Making space for resilient urban well-being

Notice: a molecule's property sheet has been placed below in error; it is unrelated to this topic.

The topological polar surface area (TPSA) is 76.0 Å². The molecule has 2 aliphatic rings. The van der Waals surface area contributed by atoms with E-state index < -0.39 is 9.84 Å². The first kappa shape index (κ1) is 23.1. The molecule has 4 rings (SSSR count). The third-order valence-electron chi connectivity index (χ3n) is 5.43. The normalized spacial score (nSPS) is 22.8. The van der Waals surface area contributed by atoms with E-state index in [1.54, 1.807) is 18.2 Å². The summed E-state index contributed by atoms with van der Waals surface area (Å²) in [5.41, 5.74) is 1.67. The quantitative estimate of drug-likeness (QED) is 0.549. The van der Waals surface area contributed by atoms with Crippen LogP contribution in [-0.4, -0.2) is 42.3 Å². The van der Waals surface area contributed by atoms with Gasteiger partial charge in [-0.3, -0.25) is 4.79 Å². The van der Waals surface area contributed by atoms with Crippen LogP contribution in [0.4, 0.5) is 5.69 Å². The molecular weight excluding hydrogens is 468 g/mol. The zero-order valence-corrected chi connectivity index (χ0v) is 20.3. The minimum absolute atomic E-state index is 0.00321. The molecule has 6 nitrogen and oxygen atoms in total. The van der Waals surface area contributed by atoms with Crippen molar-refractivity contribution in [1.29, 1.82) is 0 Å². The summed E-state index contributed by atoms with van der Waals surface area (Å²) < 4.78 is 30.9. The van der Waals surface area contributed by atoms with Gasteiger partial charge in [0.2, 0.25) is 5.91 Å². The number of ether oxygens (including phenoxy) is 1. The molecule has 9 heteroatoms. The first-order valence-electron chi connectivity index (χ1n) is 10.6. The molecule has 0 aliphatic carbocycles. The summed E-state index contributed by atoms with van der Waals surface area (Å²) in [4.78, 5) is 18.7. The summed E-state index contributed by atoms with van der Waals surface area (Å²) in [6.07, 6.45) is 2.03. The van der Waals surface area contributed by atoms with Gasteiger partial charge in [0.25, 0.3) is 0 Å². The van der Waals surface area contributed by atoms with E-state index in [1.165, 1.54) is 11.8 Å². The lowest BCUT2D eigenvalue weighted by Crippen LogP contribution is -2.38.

Sammanfattning: This thesis addresses the need for urban landscapes that provide resilient contributions to inhabitants’ well-being while also limiting impacts on the Earth system. It aims to (1) advance a nuanced understanding of how urban environments relate to urban dwellers’ well-being, and (2) formulate guidelines for planning that supports urban dwellers’ well-being and align with global sustainability. The thesis consists of five empirical studies of Swedish and Danish urban landscapes in which day-to-day experiences and mental disorders were studied as different components of well-being. A variety of spatial and statistical analysis methods were leveraged, including public participation geographic information systems, remote sensing, deep learning, accessibility analysis, and spatial regression.Results convey that urban environments relate to well-being in substantial ways, but these map poorly onto the simplistic urban-nature or urban-rural dichotomies that dominate current discourse. Support of well-being instead seems to depend on spatial conditions comprised of the street network’s topological configuration, the population distribution, and the accessibility of natural settings. Since the 1990s, contrasts have intensified between stressful urban cores that are increasingly full of people and peripheral areas that are “left behind” and high-risk in terms of mental illness. Results show that urban neighbourhoods could contribute to well-being through fulfilment of three guidelines: (1) a balance of residential and daytime populations, (2) no extreme concentration of movement, and (3) accessible natural settings. Strategies in accordance with the guidelines can increase so-called topodiversity, which refers to variation in spatial conditions across an urban landscape that permits support of well-being through different pathways. Increasing topodiversity in both central and peripheral areas